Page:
Black and Hispanic Patients Have Significant Barriers to Accessing Psychological Care Despite Continuously Held Private Insurance

While racial and ethnic disparities in health care, including in behavioral health disorders, are known, disparities during first-episode psychosis have not been fully explored.

Significantly lower access to psychological interventions were observed among individuals with first-episode psychosis (FEP) dependent on ethnicity despite continuous health insurance coverage. These results, from an observational cohort study, were published in JAMA Psychiatry.

The researchers from the University of Southern California, Los Angeles obtained medical and prescription claims through the Optum’s Clinformatics Data Mart Database, which contained data from private insurance claims covering 60 million individuals in the United States. Data from 2018 to 2020 were analyzed for FEP (including schizophrenia, bipolar or major depressive disorder with psychotic behavior, and delusional and other nonorganic disorders) among individuals aged 10-21 years (N=3017).

Among the patients, 21.3% were Black (53.3%) or Hispanic (46.7%) and 78.7% were White, 50.4% were men or boys, and the mean age was 17.2 (standard deviation [SD], 2.72) years.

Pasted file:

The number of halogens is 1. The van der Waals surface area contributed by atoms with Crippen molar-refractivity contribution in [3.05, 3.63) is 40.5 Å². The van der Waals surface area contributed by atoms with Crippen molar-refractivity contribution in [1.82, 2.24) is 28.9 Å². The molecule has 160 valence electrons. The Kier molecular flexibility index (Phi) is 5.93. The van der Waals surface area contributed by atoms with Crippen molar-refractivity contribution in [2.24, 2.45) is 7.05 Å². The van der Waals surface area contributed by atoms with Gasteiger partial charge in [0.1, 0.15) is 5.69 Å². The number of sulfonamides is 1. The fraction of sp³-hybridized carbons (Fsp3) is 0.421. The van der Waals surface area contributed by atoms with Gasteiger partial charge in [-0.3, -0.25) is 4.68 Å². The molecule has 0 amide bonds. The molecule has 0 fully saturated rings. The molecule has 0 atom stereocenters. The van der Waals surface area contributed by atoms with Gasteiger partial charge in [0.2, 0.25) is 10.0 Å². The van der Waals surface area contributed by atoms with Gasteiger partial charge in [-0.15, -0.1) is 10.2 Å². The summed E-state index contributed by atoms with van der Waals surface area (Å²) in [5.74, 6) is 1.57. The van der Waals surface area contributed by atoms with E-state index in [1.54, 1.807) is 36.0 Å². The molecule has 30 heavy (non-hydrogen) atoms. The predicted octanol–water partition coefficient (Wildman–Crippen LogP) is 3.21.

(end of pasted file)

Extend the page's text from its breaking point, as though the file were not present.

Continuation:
Compared with White patients, Black individuals were more likely (c2, 13.2; P <.001) and Hispanic individuals less likely (c2, 36.4; P <.001) to receive an FEP diagnosis. Black patients were more likely to receive a diagnosis for schizophrenia compared with White patients (13.1% vs 8.5%; P =.005).

Most diagnoses occurred through the emergency department and did not differ on the basis of ethnicity (P =.24).

During the year after an FEP diagnosis, White patients were more likely to receive another behavioral health disorder diagnosis (76.1% vs 63.8%; c2, 39.3; P <.001), to visit an outpatient behavioral health professional (52.1% vs 36.1%; P <.001), to receive psychotherapy (47.9% vs 30.8%; P <.001), fill an antipsychotic prescription (24.4% vs 17.3%; P <.001), and receive a diagnosis from another health professional (42.2% vs 30.9%; P <.001).

Compared with White patients, Black and Hispanic patients were more likely to be in the lowest (20.1% vs 8.2%; P <.001) and less likely to be in the highest (20.1% vs 49.2%; P <.001) income categories.

This study may have been limited by some missing data, including geographical location. There may have been geographic-related disparities in access to health care professionals, however, the investigators were unable to correct for these factors.

These findings confirmed the previously identified disparities of ethnic-related psychological care among Americans. The ethnic-based differences remained significant even among individuals with continuously held private health care insurance and when corrected for household income.

Disclosure: Multiple authors declared affiliations with industry. Please refer to the original article for a full list of disclosures.


Heun-Johnson H, Menchine M, Axeen S, et al. Association between race/ethnicity and disparities in health care use before first-episode psychosis among privately insured young patients. JAMA Psychiatry. Published online December 23, 2020. doi:10.1001/jamapsychiatry.2020.3995.